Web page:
DOJ, Trump lawyers set to clash: Justice Department officials and former President Donald Trump’s lawyers are set to clash in front of an appeals court panel on Tuesday over the appointment of a special master who was tasked by a lower district court judge with reviewing thousands of documents seized by the FBI from Mar-a-Lago this summer.
The Department of Justice is requesting that the 11th Circuit Court of Appeals overturn special master Raymond Dearie’s appointment and return the approximately 13,000 documents to investigators looking into whether Trump unlawfully retained highly sensitive documents involving national defense information after leaving the presidency and potentially obstructed justice by resisting the government’s efforts to retrieve them.
The appeals court previously granted the Department of Justice’s request to stay portions of a ruling by U.S. District Judge Aileen Cannon, which barred the government from using approximately 100 documents with classification markings recovered from Mar-a-Lago in its investigation and demanded they be turned over to special master Dearie.
The Justice Department then filed an expedited appeal to end Dearie’s review entirely, claiming that its inability to access the non-classified documents seized from Mar-a-Lago was also impeding its ongoing criminal investigation.
It’s the first in-person meeting between top department officials and Trump’s legal team since Attorney General Merrick Garland announced the appointment of special counsel Jack Smith last Friday, which Garland justified in part by Trump’s announcement that he would run for president again in 2024.
Smith has been tasked with overseeing the ongoing criminal investigation into classified records seized from Trump’s estate in August, as well as a separate investigation into Trump and his allies’ efforts to overturn his election loss to President Joe Biden. The Justice Department formally notified the court of Smith’s appointment in a filing Monday afternoon, stating that he had reviewed the filings in the DOJ’s case and that he “approves all of the arguments that have been presented in the briefs and will be discussed at the oral argument.”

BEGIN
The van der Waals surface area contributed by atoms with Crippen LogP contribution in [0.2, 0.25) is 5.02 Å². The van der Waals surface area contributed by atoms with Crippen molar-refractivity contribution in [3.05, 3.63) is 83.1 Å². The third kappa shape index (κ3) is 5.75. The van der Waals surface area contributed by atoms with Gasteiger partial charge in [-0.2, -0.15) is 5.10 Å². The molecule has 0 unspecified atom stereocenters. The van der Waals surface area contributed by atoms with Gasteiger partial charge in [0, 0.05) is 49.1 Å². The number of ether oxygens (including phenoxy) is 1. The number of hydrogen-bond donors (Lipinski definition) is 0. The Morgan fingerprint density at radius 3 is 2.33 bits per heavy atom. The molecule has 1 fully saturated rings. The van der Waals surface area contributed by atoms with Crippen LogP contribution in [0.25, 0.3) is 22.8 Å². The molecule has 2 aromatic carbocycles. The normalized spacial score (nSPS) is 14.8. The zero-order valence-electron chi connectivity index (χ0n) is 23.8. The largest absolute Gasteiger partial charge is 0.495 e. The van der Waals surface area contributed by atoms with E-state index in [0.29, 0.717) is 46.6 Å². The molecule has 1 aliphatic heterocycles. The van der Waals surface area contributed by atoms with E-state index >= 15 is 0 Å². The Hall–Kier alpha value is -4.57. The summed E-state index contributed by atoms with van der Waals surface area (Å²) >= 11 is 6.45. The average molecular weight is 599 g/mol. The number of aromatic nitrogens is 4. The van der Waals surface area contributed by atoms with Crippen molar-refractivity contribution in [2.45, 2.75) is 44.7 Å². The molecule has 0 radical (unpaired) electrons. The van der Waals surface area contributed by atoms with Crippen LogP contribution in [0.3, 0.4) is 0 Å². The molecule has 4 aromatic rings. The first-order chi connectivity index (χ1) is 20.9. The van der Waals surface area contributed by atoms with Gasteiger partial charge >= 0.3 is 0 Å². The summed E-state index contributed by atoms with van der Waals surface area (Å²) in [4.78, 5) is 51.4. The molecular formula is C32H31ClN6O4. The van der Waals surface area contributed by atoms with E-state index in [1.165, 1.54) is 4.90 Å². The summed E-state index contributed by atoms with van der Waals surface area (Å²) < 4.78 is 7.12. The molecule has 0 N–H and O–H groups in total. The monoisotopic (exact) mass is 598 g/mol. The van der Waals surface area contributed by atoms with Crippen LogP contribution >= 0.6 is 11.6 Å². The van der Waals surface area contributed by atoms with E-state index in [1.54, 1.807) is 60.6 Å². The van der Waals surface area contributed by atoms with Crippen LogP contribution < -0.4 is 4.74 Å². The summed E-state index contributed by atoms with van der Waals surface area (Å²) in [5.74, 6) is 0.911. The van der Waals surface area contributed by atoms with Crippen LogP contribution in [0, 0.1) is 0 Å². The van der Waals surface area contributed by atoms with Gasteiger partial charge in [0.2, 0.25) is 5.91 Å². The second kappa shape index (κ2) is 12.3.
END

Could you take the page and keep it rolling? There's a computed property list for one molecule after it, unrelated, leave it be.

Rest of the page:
Last week, officials said Smith was preparing to make his return to the U.S. from the Netherlands where he was serving as a chief prosecutor of war crimes at the Hague. In a filing last week, department officials accused Trump and his legal team of “gamesmanship” in their fight to keep the roughly 13,000 documents in Dearie’s possession, claiming that when he ordered the packing of materials in the White House that were then transported to Mar-a-Lago, they were automatically designated as his own “personal” records.
But at the same time, his attorneys said if Dearie rejected that argument for certain documents, they should have the opportunity to claim they are covered by executive privilege and should be shielded from the government. They contended that Trump’s legal team has advanced a “sweeping and baseless theory” to support their claims about the documents based on a reading of the Presidential Records Act, claiming that Trump “appears to be claiming that he can unilaterally ‘deem’ otherwise Presidential records to be personal records by fiat.”
And even if Trump were correct in his claims, DOJ says, it would amount to a “red herring” regarding their right to access the documents as part of their ongoing criminal investigation.
“Documents commingled or collectively stored with classified materials located at Plaintiff’s premises were lawfully seized by the FBI in accordance with the terms of the court-authorized search warrant because they were relevant to the government’s ongoing investigation,” said top DOJ counterintelligence official Jay Bratt.
“That significance exists regardless of whether the papers were personal or government records. All such documents must now be made available to the investigative team in the absence of a valid and substantiated claim of privilege.”
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